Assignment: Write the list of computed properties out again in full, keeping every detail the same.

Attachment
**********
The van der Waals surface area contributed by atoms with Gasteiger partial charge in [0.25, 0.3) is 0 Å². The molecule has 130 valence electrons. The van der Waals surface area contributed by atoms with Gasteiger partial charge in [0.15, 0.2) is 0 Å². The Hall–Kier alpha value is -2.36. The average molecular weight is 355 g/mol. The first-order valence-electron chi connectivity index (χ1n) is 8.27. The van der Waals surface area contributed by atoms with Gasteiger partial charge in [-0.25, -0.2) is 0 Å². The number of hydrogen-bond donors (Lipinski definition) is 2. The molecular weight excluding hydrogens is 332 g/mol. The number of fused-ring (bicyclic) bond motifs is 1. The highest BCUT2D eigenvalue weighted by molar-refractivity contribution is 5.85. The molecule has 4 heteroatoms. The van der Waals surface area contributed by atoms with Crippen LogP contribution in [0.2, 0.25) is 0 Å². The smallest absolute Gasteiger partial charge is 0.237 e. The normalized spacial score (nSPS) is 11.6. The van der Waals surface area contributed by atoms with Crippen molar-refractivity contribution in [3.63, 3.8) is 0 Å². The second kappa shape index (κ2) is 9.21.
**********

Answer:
The van der Waals surface area contributed by atoms with Gasteiger partial charge in [0.25, 0.3) is 0 Å². The molecule has 130 valence electrons. The van der Waals surface area contributed by atoms with Gasteiger partial charge in [0.15, 0.2) is 0 Å². The Hall–Kier alpha value is -2.36. The average molecular weight is 355 g/mol. The first-order valence-electron chi connectivity index (χ1n) is 8.27. The van der Waals surface area contributed by atoms with Gasteiger partial charge in [-0.25, -0.2) is 0 Å². The number of hydrogen-bond donors (Lipinski definition) is 2. The molecular weight excluding hydrogens is 332 g/mol. The number of fused-ring (bicyclic) bond motifs is 1. The highest BCUT2D eigenvalue weighted by molar-refractivity contribution is 5.85. The molecule has 4 heteroatoms. The van der Waals surface area contributed by atoms with Crippen LogP contribution in [0.2, 0.25) is 0 Å². The smallest absolute Gasteiger partial charge is 0.237 e. The normalized spacial score (nSPS) is 11.6. The van der Waals surface area contributed by atoms with Crippen molar-refractivity contribution in [3.63, 3.8) is 0 Å². The second kappa shape index (κ2) is 9.21.